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Oral Assurances Are No Replacement for Properly Drafted Documents

PLEASE NOTE: Information in this article is correct at the time of publication, please contact DFA Law for current advice on older articles.

Oral assurances are all well and good but, if they are not recorded in a professionally drafted document, how can it be proved that they were ever given? A farmer’s son faced exactly that difficulty in a High Court dispute with his father.

The case concerned a 400-acre family farm that was worth at least £8 million and much more than that if its development potential were exploited. The elder son of the family had, for many years, worked long hours on the land for low pay. Following a bitter falling-out with his elderly father, however, the latter gave his controlling stake in the family company – he owned all but one of the 24,000 shares – to his younger son. The younger son was also given almost two thirds of the farmland.

After the elder son launched proceedings, the Court found that his father had made repeated oral representations, over a 20-year period, that he would succeed him and that the lion’s share of the farm would one day be his. In devoting his working life to the farm, he had acted to his detriment in reliance on those representations, which were seriously made and had been understood to be so.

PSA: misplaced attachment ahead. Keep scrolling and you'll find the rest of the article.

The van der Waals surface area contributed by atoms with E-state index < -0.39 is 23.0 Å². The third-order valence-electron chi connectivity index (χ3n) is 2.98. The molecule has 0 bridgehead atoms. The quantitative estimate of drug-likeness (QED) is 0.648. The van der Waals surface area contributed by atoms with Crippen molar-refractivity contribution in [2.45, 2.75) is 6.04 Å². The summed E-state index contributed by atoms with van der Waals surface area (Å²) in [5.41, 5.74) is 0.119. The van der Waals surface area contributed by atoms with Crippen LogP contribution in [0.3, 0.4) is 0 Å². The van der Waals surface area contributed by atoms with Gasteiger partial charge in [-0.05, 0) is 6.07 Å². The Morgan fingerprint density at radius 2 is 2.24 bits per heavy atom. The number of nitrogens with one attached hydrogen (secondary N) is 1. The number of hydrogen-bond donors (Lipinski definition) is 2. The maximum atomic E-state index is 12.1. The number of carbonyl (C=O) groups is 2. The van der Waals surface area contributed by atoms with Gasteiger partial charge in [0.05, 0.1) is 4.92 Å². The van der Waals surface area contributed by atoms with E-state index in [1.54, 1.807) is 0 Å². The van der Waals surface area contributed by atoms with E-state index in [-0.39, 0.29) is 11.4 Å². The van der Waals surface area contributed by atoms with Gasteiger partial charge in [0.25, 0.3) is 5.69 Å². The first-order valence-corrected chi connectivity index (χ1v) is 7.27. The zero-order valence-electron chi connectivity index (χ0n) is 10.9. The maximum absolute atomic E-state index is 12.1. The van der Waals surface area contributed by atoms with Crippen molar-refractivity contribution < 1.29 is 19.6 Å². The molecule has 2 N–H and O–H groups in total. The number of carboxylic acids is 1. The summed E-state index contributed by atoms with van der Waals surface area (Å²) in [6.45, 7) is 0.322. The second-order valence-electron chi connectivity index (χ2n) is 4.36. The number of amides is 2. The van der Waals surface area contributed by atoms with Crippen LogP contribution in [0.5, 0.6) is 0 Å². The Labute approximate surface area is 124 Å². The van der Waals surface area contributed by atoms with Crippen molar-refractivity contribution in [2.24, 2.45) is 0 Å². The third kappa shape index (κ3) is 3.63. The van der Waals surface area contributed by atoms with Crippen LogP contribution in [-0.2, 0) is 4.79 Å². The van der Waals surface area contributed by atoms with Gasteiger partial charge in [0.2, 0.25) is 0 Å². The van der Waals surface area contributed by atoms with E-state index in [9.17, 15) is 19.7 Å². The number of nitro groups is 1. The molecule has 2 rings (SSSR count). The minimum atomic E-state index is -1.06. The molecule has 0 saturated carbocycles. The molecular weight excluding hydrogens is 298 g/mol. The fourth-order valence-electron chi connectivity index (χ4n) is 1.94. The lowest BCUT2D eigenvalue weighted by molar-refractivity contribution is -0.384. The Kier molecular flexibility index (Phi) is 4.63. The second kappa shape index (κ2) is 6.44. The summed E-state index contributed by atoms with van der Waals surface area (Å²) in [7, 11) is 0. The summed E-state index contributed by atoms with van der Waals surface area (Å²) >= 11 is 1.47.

After changing his mind, the father had convinced himself that no representations had been made and that his elder son was a bad farmer. However, the Court found that the latter had in reality been the backbone of the business and, had it not been for his efforts, the enterprise would have ceased to exist.

In the circumstances, the Court accepted that the father’s transfer of his shares and land to the younger son was unconscionable. It found that the elder son was entitled to 52 per cent of the shares in the company and 46 per cent of the land.

If you have ‘understandings’ in your family that will cause significant issues if not adhered to, contact us for advice on how to put promises on a proper legal footing. Family disputes seldom end amicably.

 

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